A patient’s mere suspicion that surgery has gone awry is not enough to trigger the medical malpractice statute of limitations, a state appeals court ruled Wednesday in reinstating a suit.
The Appellate Division found the trial court wrongly applied a subjective standard in finding the suit time-barred and the discovery rule inapplicable.
Cases of complex medical causation require a “special focus on the nature of the information possessed by the claimant,” the judges said in Urban v. Naame, A-2596-11.
Since the existence of an injury is often masked in such cases, more than suspicion is required to start the running of the statute of limitations, they added.
Gloriana Urban broke her ankle at an Atlantic City casino on Dec. 10, 2007. Later that day, orthopedic surgeon Lawrence Naame performed an open reduction at AtlantiCare Regional Medical Center in Atlantic City.
Naame told Urban it went well and she would be able to walk without crutches in four to six weeks.
But a few weeks later, Urban still had ankle pain, though Naame assured her all was well. Her last visit with him was March 26, 2008.
Urban went to another doctor on April 18, 2008, and was told the ankle was not healing properly and she needed more surgery. She consulted a third doctor on June 16, 2008, and underwent surgery on Sept. 11, 2008.
On March 24, 2010, she sued Naame; his practice, Atlantic Bone and Joint Surgeons; and AtlantiCare Regional Medical Center.
They moved for summary judgment, contending that the statute of limitations began running the day of Naame’s surgery.
Urban claimed she was entitled to apply the discovery rule. Under Lopez v. Swyer, 62 N.J. 267 (1973), the discovery rule delays accrual of a cause of action until “the injured party discovers, or by an exercise of reasonable diligence and intelligence should have discovered, that he may have a basis for an actionable claim.”
Atlantic County Superior Court Judge Joseph Kane held that the discovery rule did not apply. And he said the suit was filed too late, citing Urban’s deposition statement that she knew in February 2008 the doctor might have made a mistake.
On appeal, Judges Susan Reisner, Jonathan Harris and Richard Hoffman concluded that the discovery rule applied.
They said Kane had taken Urban’s testimony out of context and construed the evidence in the light least favorable to her. He also applied a subjective rather than an objective standard in determining when she knew enough to believe Naame had been negligent, the appeals court said.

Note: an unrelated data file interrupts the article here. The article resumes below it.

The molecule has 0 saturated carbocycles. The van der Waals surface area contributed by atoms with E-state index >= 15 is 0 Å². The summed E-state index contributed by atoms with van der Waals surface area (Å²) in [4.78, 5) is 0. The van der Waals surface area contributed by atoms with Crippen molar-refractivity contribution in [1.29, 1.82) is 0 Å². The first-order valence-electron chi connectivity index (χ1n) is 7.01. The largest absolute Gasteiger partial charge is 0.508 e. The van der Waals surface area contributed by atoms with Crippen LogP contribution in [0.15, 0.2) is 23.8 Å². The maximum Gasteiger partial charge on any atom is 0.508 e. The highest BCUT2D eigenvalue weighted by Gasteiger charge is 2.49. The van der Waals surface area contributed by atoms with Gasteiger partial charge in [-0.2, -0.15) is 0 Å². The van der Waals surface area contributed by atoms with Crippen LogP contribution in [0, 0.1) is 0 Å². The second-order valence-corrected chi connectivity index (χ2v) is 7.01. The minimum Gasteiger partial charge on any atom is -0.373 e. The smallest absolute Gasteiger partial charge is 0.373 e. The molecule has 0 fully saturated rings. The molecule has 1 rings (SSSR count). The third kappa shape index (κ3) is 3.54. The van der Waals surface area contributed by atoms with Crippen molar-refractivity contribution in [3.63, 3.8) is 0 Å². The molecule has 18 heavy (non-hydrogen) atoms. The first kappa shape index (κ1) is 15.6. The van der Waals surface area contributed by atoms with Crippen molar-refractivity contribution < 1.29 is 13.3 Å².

The panel said the case was similar to Lynch v. Rubacky, 85 N.J. 65 (1981), where a patient did not learn her ankle surgery was unsuccessful until she sought a second opinion. There, the court held that the plaintiff’s dissatisfaction with her recovery did not, by itself, amount to the sort of objective notice that would have caused a reasonable person to suspect negligence.
The Lynch court also said a doctor’s assurances that all is well might reinforce the reluctance of an average person to find fault.
Similarly, Urban’s dissatisfaction led her to seek a second opinion.
“However, her vague suspicions did not amount to objective evidence that would have caused a reasonable person to suspect malpractice,” the panel said.
The standard is an objective one — whether Urban knew or should have known of sufficient facts to start the statute running — especially because Naame told Urban the healing pace was her fault for putting weight on that foot.
The panel agreed with Urban’s lawyer, Patricia Giordano of Feldman, Shepherd, Wohlgelernter, Tanner, Weinstock & Dodig in Philadelphia, that the statute of limitations began to run on March 26, 2008, the date of the last appointment with Naame, placing the March 24, 2010, complaint within the statute of limitations.
Calls to Joseph Mandia of Crammer, Bishop & O’Brien in Absecon, who represented Naame and his practice, and Apple Sulit-Peralejo of Fox Rothschild in Atlantic City, who represented the hospital, were not returned.